I hate texting. There are days when I’d rather talk in front of 200 people than text one. Texting seems uniquely designed to prey on every insecurity that I might have.

I stare at the name of someone whom I met recently or that friend I’d lost touch with. After repeatedly convincing myself that any stammering message I attempted to relay would not be met with rolling eyes (too busy curing cancer to reply), I finally broach a conversation.

It’s then that I confront the empty chat bubble daring me to be clever. My procrastination-driving perfectionism kicks in: Too long and my text will be met with yawns. Too short, and it might not be English. Send.

Now the worst part kicks in: the wait. I’d make a terrible internet troll because in my personal social interactions, I desperately crave visual cues on the actual reactions of those I’m talking to. Trying to tabulate how long I should wait to text someone back in order to prove that I am just as busy as they are doesn’t appeal to me. And it feels awkward to make “appointments” with people just to hang out.

This makes me miss the days of high school, when the entire social scene revolved around one central space (for us, the library where nobody read), where you could just go, sit down and speak spontaneously with whomever was there. Not everything needed a plan; not everything required a yes or no response. Not everything involved an evaluation.

When I first got to Yale, a student advised me to treasure that first week, when you could just sit down at anybody’s table and make new friends. But the implicit catch was that these impromptu interactions were only going to last one week; after that, if I wanted to talk to people, every outing required a plan.

But that just didn’t match the community I saw around me at school. Every trip home I always came back with two things: a giant bag of laundry and a few proclamations on how open and inclusive the Yale community was, how you could approach anybody anytime and get an engaged answer.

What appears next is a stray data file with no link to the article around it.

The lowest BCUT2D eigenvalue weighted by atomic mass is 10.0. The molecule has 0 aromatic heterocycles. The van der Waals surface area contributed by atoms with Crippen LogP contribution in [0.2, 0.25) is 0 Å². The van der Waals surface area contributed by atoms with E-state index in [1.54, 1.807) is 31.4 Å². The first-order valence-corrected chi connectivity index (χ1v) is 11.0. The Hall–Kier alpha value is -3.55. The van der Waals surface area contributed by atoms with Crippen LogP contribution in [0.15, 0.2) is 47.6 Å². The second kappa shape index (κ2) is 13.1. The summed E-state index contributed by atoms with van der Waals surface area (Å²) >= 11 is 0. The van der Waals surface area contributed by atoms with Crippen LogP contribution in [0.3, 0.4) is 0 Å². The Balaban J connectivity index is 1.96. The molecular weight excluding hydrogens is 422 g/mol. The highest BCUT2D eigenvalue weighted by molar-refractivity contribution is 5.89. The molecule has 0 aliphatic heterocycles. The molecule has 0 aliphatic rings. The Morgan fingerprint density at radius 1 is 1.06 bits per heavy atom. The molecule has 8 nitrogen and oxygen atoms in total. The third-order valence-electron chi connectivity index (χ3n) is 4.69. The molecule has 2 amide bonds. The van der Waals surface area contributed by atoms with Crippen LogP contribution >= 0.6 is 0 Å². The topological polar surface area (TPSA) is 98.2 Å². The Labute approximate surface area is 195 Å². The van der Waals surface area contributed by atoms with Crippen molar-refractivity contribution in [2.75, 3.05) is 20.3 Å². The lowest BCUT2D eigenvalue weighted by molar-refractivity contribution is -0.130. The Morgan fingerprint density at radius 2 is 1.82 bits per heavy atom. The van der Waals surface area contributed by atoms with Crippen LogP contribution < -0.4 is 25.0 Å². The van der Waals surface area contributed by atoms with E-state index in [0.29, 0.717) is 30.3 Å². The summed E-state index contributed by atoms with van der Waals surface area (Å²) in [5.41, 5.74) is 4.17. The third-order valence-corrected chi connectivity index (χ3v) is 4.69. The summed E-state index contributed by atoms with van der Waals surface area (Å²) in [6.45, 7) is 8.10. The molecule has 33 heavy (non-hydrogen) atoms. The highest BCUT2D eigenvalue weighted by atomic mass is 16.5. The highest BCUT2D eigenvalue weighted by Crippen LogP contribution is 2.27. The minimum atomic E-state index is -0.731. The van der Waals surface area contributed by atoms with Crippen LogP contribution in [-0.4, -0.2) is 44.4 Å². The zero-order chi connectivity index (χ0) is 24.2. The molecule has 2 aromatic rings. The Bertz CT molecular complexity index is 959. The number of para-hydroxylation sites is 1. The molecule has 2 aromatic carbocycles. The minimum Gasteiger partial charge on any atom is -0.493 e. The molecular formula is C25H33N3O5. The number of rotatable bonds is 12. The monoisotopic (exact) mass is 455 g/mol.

And yet I wasn’t approaching many people; I wanted people to approach me. I was convinced, despite what I saw, that everyone wanted to only hear from names already within their social lexicons. People here were just too busy for me unless I made that “appointment,” and God knows I wasn’t going to be texting people.

Except these past couple weeks, I HAVE been texting people. I’ve been getting coffee (which I don’t drink) and setting up all of my meals. I’ve been scheduling time with people I’ve talked to frequently and people I’m only just getting to know. I feel happier.

But why have I been able to do this? Because I’ve been actively changing my internal narrative, constantly affirming to myself that everybody wants to talk to me. Always.

I don’t care if it’s true because it will be soon. No matter how curt the text responses are, no matter how long the wait between blue bubbles, no matter how difficult it is to line up our schedules, everybody wants to talk to me.

And when it feels like I’m the only one who’s reaching out, what brings comfort is remembering that everyone else, like me, always wants to be on the receiving end of an invite. It’s my place to extend the welcome — as much as I hate it — because that’s just my personality, and everyone still wants to talk to me.

Of course, this mindset doesn’t extend to outright rejections or when someone you know is angry with you and the situation requires more tact. Self-awareness is important. But for those moments when the world around you seems to be running without you, take a moment to tell yourself that despite the hecticness, everyone still wants to talk to you.

It feels like every student here has at one point decried how campus culture is centered on achievement and tight schedules. Every student has complained that people need to be doing less. Every student has internally wished that their friends made more time for them. That’s not going to ever happen. We didn’t come to Yale to do less; we came to be the best.

But as our schedules become tighter and the risk of feelings of inadequacy and isolation grow larger, we don’t have to be passive. We can shift how we take in our surroundings. We need to throw away the concerns that scheduling our hangouts will feel artificial and fake. And we need to be more actively open even when we don’t feel those around us are being responsive.

Everybody wants to talk to us. Always.

Jacob Hutt is a first year in Silliman College. Contact him at jacob.hutt@yale.edu .